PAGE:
- U.S. oil prices moved higher on Tuesday, after data showed that U.S. retail sales rose more-than-expected in December, while core sales also topped forecasts.

Rising retail sales over time correlate with stronger economic growth. The U.S. is the world’s largest oil consumer.

On the New York Mercantile Exchange, West Texas Intermediate crude for delivery in March traded at USD92.74 a barrel during U.S. morning trade, up 0.8%. New York-traded oil futures rose to a session high of USD93.01 a barrel earlier.

The March contract settled 1.01% lower on Monday to end at USD92.01 a barrel. Nymex oil futures were likely to find support at USD91.47 a barrel, the low from January 9 and resistance at USD93.56 a barrel, the high from January 10.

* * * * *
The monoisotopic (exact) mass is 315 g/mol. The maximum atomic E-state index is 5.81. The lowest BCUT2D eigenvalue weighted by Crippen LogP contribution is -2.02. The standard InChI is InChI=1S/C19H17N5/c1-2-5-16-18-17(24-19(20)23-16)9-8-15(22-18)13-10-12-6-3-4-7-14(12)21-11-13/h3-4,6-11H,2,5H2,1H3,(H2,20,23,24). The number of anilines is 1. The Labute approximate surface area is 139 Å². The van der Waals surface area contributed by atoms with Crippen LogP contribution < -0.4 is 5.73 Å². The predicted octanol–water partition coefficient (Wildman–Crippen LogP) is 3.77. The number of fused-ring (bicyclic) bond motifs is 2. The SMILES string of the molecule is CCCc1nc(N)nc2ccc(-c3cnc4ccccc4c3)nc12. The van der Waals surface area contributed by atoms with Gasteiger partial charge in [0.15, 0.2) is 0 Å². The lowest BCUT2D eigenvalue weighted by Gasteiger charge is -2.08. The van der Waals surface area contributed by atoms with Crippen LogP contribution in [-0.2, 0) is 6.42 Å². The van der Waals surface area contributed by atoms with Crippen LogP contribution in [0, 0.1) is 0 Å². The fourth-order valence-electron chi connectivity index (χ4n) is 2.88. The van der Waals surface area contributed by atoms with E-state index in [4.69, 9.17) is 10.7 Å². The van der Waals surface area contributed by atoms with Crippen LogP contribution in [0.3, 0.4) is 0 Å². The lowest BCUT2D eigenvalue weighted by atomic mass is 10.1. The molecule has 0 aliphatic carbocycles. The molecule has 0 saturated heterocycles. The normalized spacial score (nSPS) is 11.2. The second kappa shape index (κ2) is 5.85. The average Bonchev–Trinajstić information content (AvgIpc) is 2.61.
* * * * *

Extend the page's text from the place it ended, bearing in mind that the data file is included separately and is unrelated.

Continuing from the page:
The U.S. Commerce Department said that retail sales rose by a seasonally adjusted 0.2% last month, beating expectations for a 0.1% increase. Retail sales for November were revised down to a 0.4% gain from a previously reported increase of 0.7%.

Core retail sales, which exclude automobile sales, edged up 0.7% last month, above forecasts for a 0.4% increase. Core sales rose by 0.1% in November.

Market players now looked ahead to key U.S. weekly supply data to gauge the strength of oil demand from the world’s largest consumer.

The American Petroleum Institute will release its inventories report later in the day, while Wednesday’s government report could show crude stockpiles rose by 0.5 million barrels in the week ended January 10.

Elsewhere, on the ICE Futures Exchange in London, Brent oil futures for February delivery inched down 0.1% to trade at USD105.88 a barrel, while the spread between the Brent and U.S. crude contracts stood at USD13.14 a barrel.

London-traded Brent prices extended losses from the previous session after Western powers reached a deal with Iran over its nuclear program.

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